Doyle's Literary Legacy Explored
A Study in Scarlet by Sir Arthur Conan Doyle
April 24, 2009 - He may be best known as a creator of modern detective fiction, but there is more to Sir Arthur Conan Doyle than Sherlock Holmes. A new exhibition, "Ever Westward': Sir Arthur Conan Doyle in American Culture," opening May 5 at Houghton Library, hopes to paint a fuller picture of Doyle's contributions to world literature, which range from historical fiction to personal memoir to science fiction and beyond.
Timed to coincide with the 150th anniversary of Doyle's birth, the exhibition is accompanied by a three-day symposium which will examine Doyle's literary legacy, as well as the enduring appeal of his most famous character - Sherlock Holmes.
"This exhibition will introduce people to many items they wouldn't normally see in a Doyle exhibition that focuses solely on Sherlock Holmes," said curator and Houghton Library staff member Peter X. Accardo.
Among the items exhibition visitors will see are several letters from Conan Doyle, the sole surviving prescription written by the then Dr. Conan Doyle, manuscripts, including the original manuscript of "The Adventures of the Three Students," photographs, prints and several rare American editions of Doyle's books, including a rare, pirated copy of The White Company, a historical novel Doyle considered his best.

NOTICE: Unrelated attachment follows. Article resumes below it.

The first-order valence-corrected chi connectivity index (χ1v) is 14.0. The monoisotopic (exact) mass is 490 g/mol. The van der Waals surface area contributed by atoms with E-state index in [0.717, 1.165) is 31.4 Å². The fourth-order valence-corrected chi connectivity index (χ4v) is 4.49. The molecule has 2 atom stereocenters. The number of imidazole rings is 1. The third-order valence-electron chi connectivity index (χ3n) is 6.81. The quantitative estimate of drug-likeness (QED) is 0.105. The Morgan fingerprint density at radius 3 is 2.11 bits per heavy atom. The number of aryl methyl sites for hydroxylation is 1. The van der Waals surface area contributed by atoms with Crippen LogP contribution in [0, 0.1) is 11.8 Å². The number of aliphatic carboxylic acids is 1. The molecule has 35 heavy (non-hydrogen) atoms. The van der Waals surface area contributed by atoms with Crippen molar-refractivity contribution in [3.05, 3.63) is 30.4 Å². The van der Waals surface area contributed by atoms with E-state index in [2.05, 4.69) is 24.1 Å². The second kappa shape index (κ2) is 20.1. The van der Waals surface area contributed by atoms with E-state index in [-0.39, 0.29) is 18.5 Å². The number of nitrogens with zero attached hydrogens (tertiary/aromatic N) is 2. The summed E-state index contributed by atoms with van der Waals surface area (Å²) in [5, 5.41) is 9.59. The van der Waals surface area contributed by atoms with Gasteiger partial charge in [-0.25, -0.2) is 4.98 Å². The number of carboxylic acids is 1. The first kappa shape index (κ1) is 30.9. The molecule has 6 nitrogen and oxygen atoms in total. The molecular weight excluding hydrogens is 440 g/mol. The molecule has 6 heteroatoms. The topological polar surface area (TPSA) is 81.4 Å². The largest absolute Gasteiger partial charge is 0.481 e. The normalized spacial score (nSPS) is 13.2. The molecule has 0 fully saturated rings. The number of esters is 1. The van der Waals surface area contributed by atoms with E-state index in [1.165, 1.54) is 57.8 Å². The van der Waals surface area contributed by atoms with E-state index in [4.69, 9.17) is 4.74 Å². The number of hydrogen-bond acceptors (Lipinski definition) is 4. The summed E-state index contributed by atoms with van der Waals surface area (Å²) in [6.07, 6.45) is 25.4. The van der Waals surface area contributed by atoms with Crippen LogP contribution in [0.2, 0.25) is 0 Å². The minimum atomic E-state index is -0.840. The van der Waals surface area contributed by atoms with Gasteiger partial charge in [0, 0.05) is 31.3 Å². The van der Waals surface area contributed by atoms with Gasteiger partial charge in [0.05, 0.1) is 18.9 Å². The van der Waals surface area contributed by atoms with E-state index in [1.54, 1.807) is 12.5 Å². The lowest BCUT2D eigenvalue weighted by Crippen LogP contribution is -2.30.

The exhibition also serves as prelude for the May 7 through 9 symposium "Sir Arthur Conan Doyle: A Sesquicentennial Assessment," which will include many scholars and Sherlockians, including John Bergquist, Peter E. Blau, Giles Constable, John Constable, Thomas Francis, Thomas A. Horrocks, Leslie S. Klinger, Andrew Lycett, Eve Mayer, Julie McKuras, Glen Miranker, Richard Olken, Daniel Posnansky, Constantine Rossakis, Steven Rothman, Charles J. Rzepka, Daniel Stashower, Randall Stock, and Michael Whelan.